There are, however, two caveats to this suggestion.  First, in publicizing the work of a C&E department, one must be careful not to do anything that might indicate that the promise of confidentiality in responding to helpline calls and undertaking other sensitive inquiries could be compromised.   Second, as the authors of the paper state: “Whereas operational transparency involves firms being clearer in demonstrating the effort they exert on behalf of their customers—an ethically unproblematic strategy—inducing the illusion of labor moves closer to an ethical boundary,…” to which I would add that this should indeed be seen as over the line for any C&E professional.  More broadly, while C&E officers often should make greater efforts to sell themselves and what they do, they must be mindful of restraints that are particularly relevant to (with apologies to The Godfather) “the business [they have] chosen.”

For further reading see this post on annual C&E reports in Corporate Compliance Insights.

Conflicts of interest, compliance programs and “magical thinking”

An article earlier this week in the New York Times takes on the issue of “Doctors’ Magical Thinking about Conflicts of Interest.”  The piece was prompted by a just-published study  which examined “the voting behavior and financial interests of almost 1,400 F.D.A. advisory committee members who took part in decisions for the Center for Drug and Evaluation Research from 1997 to 2011” and found a powerful correlation between a committee member having a  financial interest (e.g., a consulting relationship or ownership interest ) in a drug company whose product was up for review and the member’s voting in favor of the company – at least in circumstances where the member did not also have interests in the company’s competitors.

Of course, this is hardly a surprise, and the Times piece also recounts the findings of earlier studies showing strong correlations between financial connections (e.g., receiving gifts, entertainment or  travel from a pharma company) and professional decision making (e.g., prescribing that company’s drug). Nonetheless, some physicians “believe that they should be responsible for regulating themselves.”

However, such self regulation can’t work, the article notes,  because “our thinking about conflicts of interest isn’t always rational. A study of radiation oncologists  found that only 5 percent thought that they might be affected by gifts. But a third of them thought that other radiation oncologists would be affected.  Another study asked medical residents similar questions. More than 60 percent of them said that gifts could not influence their behavior; only 16 percent believed that other residents could remain uninfluenced. This ‘magical thinking’ that somehow we, ourselves, are immune to what we are sure will influence others is why conflict of interest regulations exist in the first place. We simply cannot be accurate judges of what’s affecting us.”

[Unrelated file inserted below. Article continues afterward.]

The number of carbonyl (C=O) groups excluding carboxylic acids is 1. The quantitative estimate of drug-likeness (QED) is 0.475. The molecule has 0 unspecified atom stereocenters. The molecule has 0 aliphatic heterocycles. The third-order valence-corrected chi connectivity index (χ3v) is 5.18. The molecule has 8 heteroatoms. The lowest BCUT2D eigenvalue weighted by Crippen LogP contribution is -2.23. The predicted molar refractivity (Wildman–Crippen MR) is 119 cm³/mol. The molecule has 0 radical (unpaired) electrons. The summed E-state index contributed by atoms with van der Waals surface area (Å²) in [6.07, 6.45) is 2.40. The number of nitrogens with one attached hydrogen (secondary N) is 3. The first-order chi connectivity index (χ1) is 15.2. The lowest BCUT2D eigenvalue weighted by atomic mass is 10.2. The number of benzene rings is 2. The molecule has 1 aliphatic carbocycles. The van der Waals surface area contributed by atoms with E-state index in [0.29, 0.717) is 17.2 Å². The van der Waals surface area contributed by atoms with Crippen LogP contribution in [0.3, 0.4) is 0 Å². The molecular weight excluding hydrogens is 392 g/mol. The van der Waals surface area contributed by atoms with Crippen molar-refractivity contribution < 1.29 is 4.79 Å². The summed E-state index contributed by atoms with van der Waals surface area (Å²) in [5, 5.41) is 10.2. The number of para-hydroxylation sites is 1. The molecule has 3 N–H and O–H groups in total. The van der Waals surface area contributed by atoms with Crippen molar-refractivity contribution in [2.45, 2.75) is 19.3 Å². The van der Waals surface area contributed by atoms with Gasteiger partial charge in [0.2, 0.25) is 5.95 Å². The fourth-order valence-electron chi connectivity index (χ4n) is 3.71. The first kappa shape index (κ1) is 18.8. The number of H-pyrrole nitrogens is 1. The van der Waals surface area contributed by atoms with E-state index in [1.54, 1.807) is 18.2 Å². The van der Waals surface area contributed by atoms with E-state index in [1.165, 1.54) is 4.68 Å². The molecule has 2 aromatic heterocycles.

While the findings of these and similar studies are, of course, most relevant to conflicts involving doctors and life science companies, there is a broader learning here which, I think, is vitally important to C&E programs generally.  That is, they help to show that “we are not as ethical as we think” – a condition hardly limited to the field of medicine or to conflicts of interest, as has been discussed in various prior postings on this blog.

One of the overarching implications of this body of knowledge is that we humans need structures – for business organizations this means  C&E programs, but more broadly these have been called “ethical systems” – to help save us from falling victim to our seemingly innate sense of ethical over-confidence.  So, to make that case, C&E professionals should – in training or otherwise communicating with employees (particularly managers) and directors  – address the issue of “magical thinking” head-on.

Moreover, using the example of COIs to prove the larger point here may be an effective strategy, because employees are more likely to have experience with ethical challenges in this area  than with other major risks, such as corruption, competition law or fraud – which indeed may be so scary as to be largely unimaginable to many employees.  I.e., these and other “hard-core” C&E risk areas might be subject to an even greater amount of magical thinking than is done regarding COIs.  So, at least in some companies,  discussing COIs might offer the most accessible “gateway” to addressing the larger topic of ethical over-confidence.

Prosecutors, massive fines and moral hazard

Many years ago, I lived next door to a young police officer and his family who, while presumably paid a modest salary, drove a pretty expensive car.   He was able to do this, I learned, because his department seized autos (and other property) of various suspected offenders and then let its officers drive the vehicles for their personal use.  Although he seemed in every respect like an honorable young man, the impact that this practice could have – and also appear to have – on law enforcement decisions left me feeling uneasy.